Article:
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I’ve been frustrated with this Administration for dropping the ball on Africa policy for five years, but I am borderline-ecstatic about Power Africa, the new White House electricity access initiative announced by the President on June 30. Kudos to President Obama, Michael Froman, Gayle Smith, and others who made this happen. Credit also goes to our friends at the ONE Campaign which made fighting energy poverty a signature campaign issue. Here’s what I especially like:
Puts energy poverty front and center. It’s impossible to end extreme poverty if 85% of rural Africans have zero electricity. It’s also hard to claim you are serious about job creation and economic growth if you don’t try to do something to respond to the #1 constraint on the private sector.
Already has bipartisan support. Conveniently, the Electrify Africa Act of 2013 was introduced on June 28 by Congressmen Royce (R-CA, Chair of the House Foreign Affairs Committee), Engel (D-NY, HFAC Ranking Member), Smith (R-NJ, Chair of HFAC Africa Subcommittee) and Bass (D-CA, Subcommittee Ranking Member). This opens the door to the Administration being even more ambitious and removes any excuse that ‘the Hill will never go along.’
Here’s what I’ll be watching over the next 12-36 months:
Implementation? The White House is good at announcing big initiatives (Global Health Initiative, Global Climate Change Initiative, Feed the Future), but follow-through has ranged from slow to disastrous. Some quick wins are critical to gaining momentum for an eventual expansion to more countries and higher targets.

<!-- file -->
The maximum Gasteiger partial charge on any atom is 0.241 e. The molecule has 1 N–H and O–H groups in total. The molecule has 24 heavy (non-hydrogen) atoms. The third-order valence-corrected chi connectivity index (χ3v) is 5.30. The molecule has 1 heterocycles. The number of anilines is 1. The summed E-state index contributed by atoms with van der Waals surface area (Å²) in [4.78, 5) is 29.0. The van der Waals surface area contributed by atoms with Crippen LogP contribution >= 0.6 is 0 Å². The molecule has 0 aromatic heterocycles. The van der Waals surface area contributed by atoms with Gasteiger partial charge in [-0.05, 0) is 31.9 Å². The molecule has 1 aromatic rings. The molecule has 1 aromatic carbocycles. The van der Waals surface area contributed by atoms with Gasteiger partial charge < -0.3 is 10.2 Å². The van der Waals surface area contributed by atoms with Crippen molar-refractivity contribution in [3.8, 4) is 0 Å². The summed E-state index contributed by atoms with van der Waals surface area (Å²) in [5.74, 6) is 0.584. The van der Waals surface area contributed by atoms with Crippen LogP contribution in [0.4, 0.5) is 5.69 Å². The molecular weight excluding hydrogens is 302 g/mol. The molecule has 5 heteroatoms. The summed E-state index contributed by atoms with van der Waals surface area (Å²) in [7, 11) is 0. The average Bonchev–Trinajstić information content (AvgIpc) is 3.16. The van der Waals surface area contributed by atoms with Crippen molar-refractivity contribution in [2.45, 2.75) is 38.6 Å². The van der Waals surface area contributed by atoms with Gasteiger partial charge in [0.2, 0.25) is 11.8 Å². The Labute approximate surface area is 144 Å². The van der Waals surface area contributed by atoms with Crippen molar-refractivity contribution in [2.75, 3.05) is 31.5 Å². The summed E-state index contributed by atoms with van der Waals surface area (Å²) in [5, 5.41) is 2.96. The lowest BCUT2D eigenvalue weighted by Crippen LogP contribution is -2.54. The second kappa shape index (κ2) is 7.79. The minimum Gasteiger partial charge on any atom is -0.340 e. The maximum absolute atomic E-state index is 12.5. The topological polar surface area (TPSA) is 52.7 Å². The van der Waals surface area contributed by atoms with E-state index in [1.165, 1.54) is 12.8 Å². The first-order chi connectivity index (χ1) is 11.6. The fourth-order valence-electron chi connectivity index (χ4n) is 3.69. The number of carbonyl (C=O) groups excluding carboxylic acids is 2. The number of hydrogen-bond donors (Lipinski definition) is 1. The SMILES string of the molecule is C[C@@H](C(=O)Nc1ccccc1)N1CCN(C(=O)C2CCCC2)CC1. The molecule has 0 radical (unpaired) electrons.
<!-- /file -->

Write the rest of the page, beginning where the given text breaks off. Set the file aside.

Reach Targets? Power Africa aims overall to double energy access, but its specific five-year targets are 10,000 MW of new power generation to reach at least 20 million new households. Given that the current gap is more than 500 million people in Africa, I would have preferred higher targets, but I think this is a good, ambitious starting point (the House bill targets 20,000 MW).
We’ll keep an eye on all of these developments here at CGD. But when I’m celebrating July 4th, I’ll also be toasting President Obama for this huge step forward.
CGD and Brookings recently co-hosted Former Finance Minister of Nigeria and Distinguished Fellow Ngozi Okonjo-Iweala to discuss her new book, Fighting Corruption is Dangerous: The Story Behind the Headlines. The book is part memoir, part how-to, as she draws on her years of experience as Nigeria’s Finance Minister to describe the dangers of fighting corruption and how best to do it. I drew four main takeaways from our conversation.